Our bike commute was faster than the bus, and I felt refreshed and relaxed when I made it to work.
After a few weeks of carrying my helmet and basket into the office, my co-workers were aware of my new social status of a cyclist. Other cyclists in the office helped me adjust my helmet straps and provided tips and stories of being 'doored' or hit by cars. These anecdotes were not meant to scare me, but to remind me of the importance of being vigilant and respectful of road signs.
When winter rolled around, I stopped cycling and appreciated the warm albeit crowded bus ride into work.
By 2015, I had moved into a new house by Bayfront Park and started a new job in the same building downtown as my previous job. My walk to work was a solid 20 minutes, though I am a notoriously slow-walker so another walker with an average pace and longer legs could probably walk that distance in 12 minutes.
During my first week of work, my co-worker - also a cyclist - informed me that our workplace would pay for my Hamilton Bike Share membership should I wish to cycle into work. I was thrilled, and I immediately initiated the purchase and cut my commute time by half.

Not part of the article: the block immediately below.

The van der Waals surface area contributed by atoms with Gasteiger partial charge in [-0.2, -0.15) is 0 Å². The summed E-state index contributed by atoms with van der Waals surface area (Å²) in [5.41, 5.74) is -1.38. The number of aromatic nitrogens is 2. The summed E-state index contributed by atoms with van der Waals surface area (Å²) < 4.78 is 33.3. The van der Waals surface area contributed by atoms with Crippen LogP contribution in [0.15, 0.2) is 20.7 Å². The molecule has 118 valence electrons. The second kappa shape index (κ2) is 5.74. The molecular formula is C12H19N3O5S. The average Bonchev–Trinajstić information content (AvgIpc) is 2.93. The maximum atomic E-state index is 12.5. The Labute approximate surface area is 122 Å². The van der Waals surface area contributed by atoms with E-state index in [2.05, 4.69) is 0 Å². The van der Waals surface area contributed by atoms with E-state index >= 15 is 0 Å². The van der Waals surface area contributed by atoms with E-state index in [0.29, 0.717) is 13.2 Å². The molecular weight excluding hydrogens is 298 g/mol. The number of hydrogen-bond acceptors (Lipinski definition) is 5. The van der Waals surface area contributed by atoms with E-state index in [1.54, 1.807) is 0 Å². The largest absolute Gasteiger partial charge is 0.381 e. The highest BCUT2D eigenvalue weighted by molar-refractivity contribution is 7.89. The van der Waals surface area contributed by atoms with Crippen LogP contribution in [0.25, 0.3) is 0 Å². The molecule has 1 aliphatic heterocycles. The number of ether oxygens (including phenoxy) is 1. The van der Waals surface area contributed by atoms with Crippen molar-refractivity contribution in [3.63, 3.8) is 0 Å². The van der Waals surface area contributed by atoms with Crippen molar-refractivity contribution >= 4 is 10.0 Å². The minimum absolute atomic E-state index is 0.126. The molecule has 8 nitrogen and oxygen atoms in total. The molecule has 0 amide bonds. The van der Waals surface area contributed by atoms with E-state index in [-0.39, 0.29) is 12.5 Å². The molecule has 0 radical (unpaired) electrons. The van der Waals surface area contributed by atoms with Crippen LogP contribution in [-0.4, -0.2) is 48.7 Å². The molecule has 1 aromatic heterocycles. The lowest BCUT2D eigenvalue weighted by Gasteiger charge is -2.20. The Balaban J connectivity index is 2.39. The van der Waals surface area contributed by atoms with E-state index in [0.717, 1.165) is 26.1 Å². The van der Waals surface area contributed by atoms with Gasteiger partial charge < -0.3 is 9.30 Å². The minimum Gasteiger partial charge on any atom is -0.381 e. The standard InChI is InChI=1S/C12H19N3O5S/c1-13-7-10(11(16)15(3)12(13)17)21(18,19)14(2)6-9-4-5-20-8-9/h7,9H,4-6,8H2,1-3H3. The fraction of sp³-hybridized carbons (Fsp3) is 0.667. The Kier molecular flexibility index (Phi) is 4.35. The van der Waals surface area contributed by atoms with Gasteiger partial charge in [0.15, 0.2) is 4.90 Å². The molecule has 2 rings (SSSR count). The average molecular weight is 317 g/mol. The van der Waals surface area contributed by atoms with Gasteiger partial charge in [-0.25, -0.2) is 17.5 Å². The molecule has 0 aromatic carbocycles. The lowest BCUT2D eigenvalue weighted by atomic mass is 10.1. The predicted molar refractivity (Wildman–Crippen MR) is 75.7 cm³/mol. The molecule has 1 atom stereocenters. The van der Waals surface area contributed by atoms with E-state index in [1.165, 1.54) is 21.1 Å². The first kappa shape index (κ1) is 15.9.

Hamilton Bike Share bike
I was really pleased with the SoBi system, especially with their outstanding customer service and the convenience of the bikes!
Currently, I alternate between my bike and a SoBi bike, depending on whether I have time to go out of my way to unlock the SoBi. My partner rides a SoBi and says he's done more cycling this year than in the last ten years of his life. We have a car, but we bike to destinations less than 10km away or with limited parking.
As an environmentalist, slow-walker, lover of Hamilton, and a person who despises waiting in traffic, cycling is a no-brainer. I never worry about where I am going to park, or scramble for change to pay the meter.
I don't worry about parking tickets, and because my bike is not top-of-the-line, I don't worry about theft. I figure there are way nicer bikes a thief would prefer.